## Question

###### What is the Integral of #tan^2(x)/sec(x) #?

## Answers

The answer is

#=ln(|tanx+secx|)-sinx+C# ## Explanation:

#"Reminder"#

#intsecxdx=ln(tanx+secx)+C# Therefore, the integral is

#int(tan^2xdx)/(secx)= intcosxtan^2xdx#

#=intcosx(sec^2x-1)dx#

#=int(secx-cosx)dx#

#=ln(|tanx+secx|)-sinx+C#

#int tan^2(x)/(sec(x))dx=lnabs(sec(x)+tan(x))-sin(x)+C# ## Explanation:

We have:

#int tan^2(x)/(sec(x))dx# We can rewrite this as:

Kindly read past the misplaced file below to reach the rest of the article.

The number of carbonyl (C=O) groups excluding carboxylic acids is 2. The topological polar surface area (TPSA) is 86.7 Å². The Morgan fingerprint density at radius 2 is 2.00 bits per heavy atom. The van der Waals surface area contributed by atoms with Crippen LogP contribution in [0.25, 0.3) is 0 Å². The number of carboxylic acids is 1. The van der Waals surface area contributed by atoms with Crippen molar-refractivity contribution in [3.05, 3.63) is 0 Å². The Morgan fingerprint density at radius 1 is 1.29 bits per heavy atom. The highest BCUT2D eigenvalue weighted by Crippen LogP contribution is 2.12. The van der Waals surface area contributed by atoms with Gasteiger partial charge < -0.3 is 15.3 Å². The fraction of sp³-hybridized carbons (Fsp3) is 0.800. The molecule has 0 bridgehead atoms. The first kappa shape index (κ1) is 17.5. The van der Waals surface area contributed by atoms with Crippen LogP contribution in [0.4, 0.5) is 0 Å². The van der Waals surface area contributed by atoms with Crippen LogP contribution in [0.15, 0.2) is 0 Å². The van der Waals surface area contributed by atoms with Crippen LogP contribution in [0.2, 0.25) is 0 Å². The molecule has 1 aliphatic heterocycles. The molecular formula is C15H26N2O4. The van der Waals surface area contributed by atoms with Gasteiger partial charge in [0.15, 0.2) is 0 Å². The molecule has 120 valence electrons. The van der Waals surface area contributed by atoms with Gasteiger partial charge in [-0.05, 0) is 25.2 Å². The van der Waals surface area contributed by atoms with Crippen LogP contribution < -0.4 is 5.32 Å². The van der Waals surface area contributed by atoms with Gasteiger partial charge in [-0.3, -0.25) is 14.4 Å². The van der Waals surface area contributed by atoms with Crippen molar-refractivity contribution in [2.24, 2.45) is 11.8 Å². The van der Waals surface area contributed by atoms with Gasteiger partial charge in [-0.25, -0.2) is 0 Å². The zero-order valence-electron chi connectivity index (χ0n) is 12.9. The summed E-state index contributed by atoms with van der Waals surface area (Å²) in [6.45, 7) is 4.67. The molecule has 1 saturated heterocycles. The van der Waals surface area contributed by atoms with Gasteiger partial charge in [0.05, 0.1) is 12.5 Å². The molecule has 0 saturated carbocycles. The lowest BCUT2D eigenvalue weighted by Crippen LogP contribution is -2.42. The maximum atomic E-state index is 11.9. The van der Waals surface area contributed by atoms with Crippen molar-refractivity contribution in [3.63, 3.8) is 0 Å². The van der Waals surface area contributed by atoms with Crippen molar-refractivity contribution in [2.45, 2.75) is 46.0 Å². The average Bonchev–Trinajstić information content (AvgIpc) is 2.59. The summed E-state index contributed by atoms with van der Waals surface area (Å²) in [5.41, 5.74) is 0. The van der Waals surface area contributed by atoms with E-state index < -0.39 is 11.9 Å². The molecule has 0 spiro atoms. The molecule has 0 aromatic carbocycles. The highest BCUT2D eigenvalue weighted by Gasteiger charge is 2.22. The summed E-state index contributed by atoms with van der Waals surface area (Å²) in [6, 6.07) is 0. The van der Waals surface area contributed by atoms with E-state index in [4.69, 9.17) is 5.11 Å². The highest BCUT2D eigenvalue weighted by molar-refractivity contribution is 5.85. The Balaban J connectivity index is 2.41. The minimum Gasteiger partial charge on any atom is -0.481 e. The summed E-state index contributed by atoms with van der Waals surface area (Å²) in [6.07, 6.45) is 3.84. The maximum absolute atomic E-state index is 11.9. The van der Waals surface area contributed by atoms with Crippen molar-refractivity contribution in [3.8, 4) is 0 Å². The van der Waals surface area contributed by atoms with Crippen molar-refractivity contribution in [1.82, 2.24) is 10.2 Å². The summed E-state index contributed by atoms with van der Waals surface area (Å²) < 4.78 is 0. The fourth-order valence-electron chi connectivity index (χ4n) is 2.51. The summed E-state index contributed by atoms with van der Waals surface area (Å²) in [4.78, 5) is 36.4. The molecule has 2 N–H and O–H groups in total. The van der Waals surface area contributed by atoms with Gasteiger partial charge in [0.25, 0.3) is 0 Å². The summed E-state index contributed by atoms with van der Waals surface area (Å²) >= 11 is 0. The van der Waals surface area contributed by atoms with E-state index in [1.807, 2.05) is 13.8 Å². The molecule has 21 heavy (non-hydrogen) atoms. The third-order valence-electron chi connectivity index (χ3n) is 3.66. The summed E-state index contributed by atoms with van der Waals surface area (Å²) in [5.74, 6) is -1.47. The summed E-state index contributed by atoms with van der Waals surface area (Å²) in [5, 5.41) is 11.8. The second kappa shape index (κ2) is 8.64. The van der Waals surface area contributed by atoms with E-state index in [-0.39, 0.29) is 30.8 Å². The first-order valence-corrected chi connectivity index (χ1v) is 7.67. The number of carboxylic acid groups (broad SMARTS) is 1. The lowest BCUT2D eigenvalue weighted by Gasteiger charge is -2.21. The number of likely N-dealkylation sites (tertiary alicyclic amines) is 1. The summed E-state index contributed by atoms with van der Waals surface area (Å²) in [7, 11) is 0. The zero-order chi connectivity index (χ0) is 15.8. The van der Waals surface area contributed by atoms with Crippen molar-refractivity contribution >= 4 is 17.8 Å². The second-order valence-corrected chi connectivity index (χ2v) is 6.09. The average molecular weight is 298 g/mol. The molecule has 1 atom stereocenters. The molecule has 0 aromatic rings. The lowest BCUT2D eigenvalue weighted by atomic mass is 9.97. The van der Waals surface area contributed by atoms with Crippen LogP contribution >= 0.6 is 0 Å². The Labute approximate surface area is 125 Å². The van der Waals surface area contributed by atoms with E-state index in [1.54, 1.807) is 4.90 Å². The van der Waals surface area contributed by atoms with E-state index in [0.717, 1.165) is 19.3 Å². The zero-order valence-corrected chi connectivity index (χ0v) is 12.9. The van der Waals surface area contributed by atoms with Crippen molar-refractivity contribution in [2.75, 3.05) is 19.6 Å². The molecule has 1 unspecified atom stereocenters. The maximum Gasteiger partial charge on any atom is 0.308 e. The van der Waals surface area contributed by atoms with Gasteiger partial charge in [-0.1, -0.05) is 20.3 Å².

#int tan^(2)(x)*(sec(x))^-1dx# Remember that:

#tan^2(x)=sec^2(x)-1#

#=>int (sec^2(x)-1)*(sec(x))^-1dx#

#=>int sec(x)-(sec(x))^-1dx#

#=>int sec(x)dx-int(sec(x))^-1dx# Here, remember that

#intsec(x)dx=lnabs(sec(x)+tan(x))+C#

#=>lnabs(sec(x)+tan(x))-int(sec(x))^-1dx# (You can ignore the#C# .)Now...

What does

#sec^-1(x)# equal to?First,

#(cos(x))^-1=sec(x)# Therefore,

#sec^-1(x)=((cos(x))^-1)^-1=>cos(x)# Therefore, we now have:

#=>lnabs(sec(x)+tan(x))-intcos(x)dx# Another thing to remember is that

#intcos(x)dx=sin(x)# Therefore, we now have:

#=>lnabs(sec(x)+tan(x))-sin(x)# Do you#C# why this is incomplete?

#int tan^2(x)/(sec(x))dx=lnabs(sec(x)+tan(x))-sin(x)+C#